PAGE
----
Manned-Unmanned Teaming-2, or MUMT-2, is the next step for Apache. MUMT-2 is a fully compliant TCDL system. MUMT-2 is currently being fielded and provides the Apache an integrated system within the Apache systems architecture. MUMT-2 reduces the weight of the Apache by over 40 LBS while providing all the functionality of the VUIT-2 system.
With MUMT-2 the Apache has the enhanced capability of transmitting both Apache and UAS video to the Soldiers on the ground as well as ship-to-ship. The future for the Apache is Block III. MUMT is a bridging strategy to provide this capability until Block III is fielded. Block III will roll out its first production aircraft in Nov 2011. Block III goes beyond MUMT-2 and VUIT-2 by fully integrating LOI – 4 into the next generation of Apache.
OH-58D – KIOWA
The Kiowa Level 2 Manned-Unmanned, or L2MUM, system succeeded in demonstrating three of its major capabilities that are inherent to this system; a system that is currently in the process of being fielded. The Kiowa Warrior equipped with L2MUM carried out its portion of the MUSIC exercise at a range of 22KM from the OSRVT ground station. The Kiowa L2MUM system successfully received Hunter unmanned aircraft TCDL video and displayed it in the cockpit on the co-pilots multi-function display.
Second, the Kiowa L2MUM system retransmitted the received Hunter video to an OSRVT ground station 22KM away using TCDL. Thus proving out its capabilities to share what the Kiowa pilot is viewing with what the ground OSRVT user is viewing in real-time.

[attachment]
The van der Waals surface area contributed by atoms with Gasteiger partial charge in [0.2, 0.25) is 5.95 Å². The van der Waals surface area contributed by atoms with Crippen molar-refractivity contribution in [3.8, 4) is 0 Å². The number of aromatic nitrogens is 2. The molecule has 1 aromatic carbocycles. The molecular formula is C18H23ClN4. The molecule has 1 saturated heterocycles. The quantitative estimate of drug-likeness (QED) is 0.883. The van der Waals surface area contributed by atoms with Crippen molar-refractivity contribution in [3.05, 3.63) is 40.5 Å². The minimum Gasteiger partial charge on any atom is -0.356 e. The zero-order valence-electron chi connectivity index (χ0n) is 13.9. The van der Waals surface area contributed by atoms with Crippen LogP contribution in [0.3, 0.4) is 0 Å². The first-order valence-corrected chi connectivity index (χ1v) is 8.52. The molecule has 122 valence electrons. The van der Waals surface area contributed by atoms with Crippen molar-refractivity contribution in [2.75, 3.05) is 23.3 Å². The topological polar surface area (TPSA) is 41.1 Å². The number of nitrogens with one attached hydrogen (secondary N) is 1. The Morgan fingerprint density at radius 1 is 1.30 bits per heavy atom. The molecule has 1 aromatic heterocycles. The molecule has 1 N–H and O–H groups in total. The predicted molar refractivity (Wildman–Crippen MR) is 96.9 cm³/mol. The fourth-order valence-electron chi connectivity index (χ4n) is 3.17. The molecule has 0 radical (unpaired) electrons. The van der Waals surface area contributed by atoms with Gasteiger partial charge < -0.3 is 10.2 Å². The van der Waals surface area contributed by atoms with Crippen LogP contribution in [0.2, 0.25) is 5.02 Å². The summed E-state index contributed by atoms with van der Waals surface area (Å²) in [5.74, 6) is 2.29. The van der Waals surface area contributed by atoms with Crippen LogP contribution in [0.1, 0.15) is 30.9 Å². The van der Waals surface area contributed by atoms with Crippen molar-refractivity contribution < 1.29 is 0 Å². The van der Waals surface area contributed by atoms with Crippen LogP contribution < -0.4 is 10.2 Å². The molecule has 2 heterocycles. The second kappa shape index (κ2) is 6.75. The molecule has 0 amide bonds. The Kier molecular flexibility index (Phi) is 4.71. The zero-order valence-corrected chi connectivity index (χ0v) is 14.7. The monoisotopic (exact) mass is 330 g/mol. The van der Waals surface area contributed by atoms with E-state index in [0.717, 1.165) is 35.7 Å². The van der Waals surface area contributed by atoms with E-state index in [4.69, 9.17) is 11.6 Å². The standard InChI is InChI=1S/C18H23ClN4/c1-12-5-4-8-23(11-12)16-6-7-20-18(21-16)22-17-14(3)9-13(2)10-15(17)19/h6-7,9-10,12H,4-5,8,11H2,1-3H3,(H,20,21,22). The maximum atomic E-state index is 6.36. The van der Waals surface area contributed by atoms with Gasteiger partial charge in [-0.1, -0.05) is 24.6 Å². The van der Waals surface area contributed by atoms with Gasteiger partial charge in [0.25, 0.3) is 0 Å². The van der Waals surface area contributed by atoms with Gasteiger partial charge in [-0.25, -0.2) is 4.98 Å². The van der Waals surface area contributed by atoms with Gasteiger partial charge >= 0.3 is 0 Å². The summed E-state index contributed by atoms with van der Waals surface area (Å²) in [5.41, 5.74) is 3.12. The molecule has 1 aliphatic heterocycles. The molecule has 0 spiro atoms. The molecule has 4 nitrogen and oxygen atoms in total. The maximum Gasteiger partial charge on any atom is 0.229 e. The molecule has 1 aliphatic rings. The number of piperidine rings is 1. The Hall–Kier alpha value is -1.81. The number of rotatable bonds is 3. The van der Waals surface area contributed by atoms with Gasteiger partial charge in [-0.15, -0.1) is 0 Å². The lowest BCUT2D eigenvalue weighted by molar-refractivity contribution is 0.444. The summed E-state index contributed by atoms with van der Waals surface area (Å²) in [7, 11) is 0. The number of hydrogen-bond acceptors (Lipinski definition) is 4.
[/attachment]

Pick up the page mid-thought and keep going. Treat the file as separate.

Lastly, the L2MUM system demonstrated its capability to transmit its on-board mast mounted sight video and own-ship metadata to an OSRVT user or other teammates capable of pulling this data into their prevue. Kiowa closed out the demonstration with a live fire of hydra rockets, demonstrating the lethality of these systems when they work together.
Baxter now turns his attention to incorporating the positives discovered during this exercise and refining those areas needing attention.
“As we turn the page on the first ever MUSIC Exercise, I along with the Training and Doctrine Command Capabilities Manager for UAS, must continue to keep pace with combatant commanders increased demands in developing and fielding advanced UAS and personnel to operate these apparatus that change how we fight and win on today’s and tomorrow’s battlefields,” he said.